One article, one novel, one 10-part documentary can not sum up the enigma that is Barry Zito. Why? Because he wants it to be that way.
Roll back the calendar to over a decade ago. Tall, lean and handsome, looking more like a movie star than an actual pitcher, Barry Zito stands on the mound, looking in for the sign. He's calm, collected, cool, with his ruffled surfer dude hair and that boyish look in his eyes. The world belongs to him, and he knows it. He is the personification of zen on the mound, so serine he's terrifying. And with good reason.
It was on October 15th, 2015 that Zito officially announced his retirement. The shaggy-haired lefty posted a 4.04 ERA over 15 seasons (3.58 in Oakland), earning three All-Star appearances ('02, '03 and '06, all in Oakland) and one Cy Young award ('02, also in Oakland). He split his career almost down the middle between the Bright Side of the Bay and the other side with the Giants, with all of his best seasons, nicknames and stories coming from when he pitched for the A's.
This made it even more fitting when Barry decided to end his career with the Athletics, 16 years after signing with them at the age of 21. Sixteen years after he -- literally -- rocked the baseball world with his wild personality and his wicked curve. To make the ending as fairy-tale-esque as possible, it was arranged so Zito could make his last Major League start against old teammate and buddy, Tim Hudson, who was ending his own 17-season career.
The mystery that is Planet Zito has gone from blue-haired punk to cool-as-a-cucumber surfer dude to soulful musician to everything in between. He's seen the top of the baseball world and the bottom, and still had his signature sly smirk in place for his last appearance. He's not a puzzle, he's about five of them thrown together with a handful of pieces taken out. And that's how he likes it.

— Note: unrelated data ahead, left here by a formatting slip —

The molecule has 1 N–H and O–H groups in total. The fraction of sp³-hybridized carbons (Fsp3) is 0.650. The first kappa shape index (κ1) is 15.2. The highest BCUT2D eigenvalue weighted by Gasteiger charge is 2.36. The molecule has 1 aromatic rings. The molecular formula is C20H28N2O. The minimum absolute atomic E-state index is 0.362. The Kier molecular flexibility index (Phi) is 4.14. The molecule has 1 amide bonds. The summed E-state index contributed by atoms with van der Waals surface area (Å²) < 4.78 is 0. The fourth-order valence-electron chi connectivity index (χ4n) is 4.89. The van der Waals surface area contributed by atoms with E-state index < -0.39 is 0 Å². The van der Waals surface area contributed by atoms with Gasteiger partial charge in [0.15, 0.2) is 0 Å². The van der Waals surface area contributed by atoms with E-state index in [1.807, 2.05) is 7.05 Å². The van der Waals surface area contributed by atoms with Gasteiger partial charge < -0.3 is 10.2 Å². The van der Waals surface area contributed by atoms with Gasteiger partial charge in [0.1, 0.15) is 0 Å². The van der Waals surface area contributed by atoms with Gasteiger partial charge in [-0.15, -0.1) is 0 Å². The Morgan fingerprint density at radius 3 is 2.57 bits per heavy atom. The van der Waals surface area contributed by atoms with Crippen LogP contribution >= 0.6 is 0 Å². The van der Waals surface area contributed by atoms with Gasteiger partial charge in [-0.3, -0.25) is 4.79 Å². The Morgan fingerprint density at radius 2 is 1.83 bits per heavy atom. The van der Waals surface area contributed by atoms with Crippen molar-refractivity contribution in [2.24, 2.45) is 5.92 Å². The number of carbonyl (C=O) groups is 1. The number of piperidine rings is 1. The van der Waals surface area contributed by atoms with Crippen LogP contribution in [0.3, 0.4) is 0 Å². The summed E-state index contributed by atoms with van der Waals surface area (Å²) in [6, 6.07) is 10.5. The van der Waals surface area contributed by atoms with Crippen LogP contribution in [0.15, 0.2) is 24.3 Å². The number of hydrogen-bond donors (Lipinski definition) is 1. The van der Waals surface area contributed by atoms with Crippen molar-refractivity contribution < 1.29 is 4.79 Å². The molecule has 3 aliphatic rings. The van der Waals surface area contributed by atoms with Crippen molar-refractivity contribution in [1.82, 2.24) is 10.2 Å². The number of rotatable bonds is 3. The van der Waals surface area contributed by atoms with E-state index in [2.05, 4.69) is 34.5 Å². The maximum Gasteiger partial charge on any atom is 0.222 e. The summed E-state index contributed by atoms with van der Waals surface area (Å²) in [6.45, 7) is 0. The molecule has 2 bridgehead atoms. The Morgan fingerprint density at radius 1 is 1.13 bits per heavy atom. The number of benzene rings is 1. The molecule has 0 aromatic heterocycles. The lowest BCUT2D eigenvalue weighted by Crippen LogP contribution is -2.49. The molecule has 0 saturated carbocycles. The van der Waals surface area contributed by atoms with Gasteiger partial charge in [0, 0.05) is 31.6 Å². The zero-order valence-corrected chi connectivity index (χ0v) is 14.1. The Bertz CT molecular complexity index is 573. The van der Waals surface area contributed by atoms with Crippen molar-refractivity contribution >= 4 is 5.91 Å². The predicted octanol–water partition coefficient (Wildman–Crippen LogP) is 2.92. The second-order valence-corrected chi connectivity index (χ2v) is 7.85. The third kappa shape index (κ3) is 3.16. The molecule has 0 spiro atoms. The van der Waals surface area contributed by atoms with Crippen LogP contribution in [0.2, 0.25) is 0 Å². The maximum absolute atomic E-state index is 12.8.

In fact, one of the many aspects that makes up Captain Quirk is his ability to jar and shock people, to say things that you don't expect and make you do a double-take. From some unique table-talk to quizzing people on physics, Zito has always loved getting a reaction out of people and will go to any length to do it.
Zito was mentored by teammates Tim Hudson and Mark Mulder. They were the Big 3 in the early 2000's, a force of pitching terror for the A's. They were inseparable until the baseball fates saw Hudson sent to Atlanta and Mulder traded to St. Louis -- bringing in a young reliever named Danny Haren. In turn, Zito took Haren under his wing like Hudson and Mulder had done for him.
Zito has always existed on a different plane of reality than the rest of us, living life on a path of New Age theories carved out by his parents. Everything was mental for Zito, learning from an early age the importance of mind over matter. He was taught that he would get where he wanted by believing it and never letting up on the positive intentions as well as a mental (and physical) swagger. (On a related note, Zito can communicate with seals.)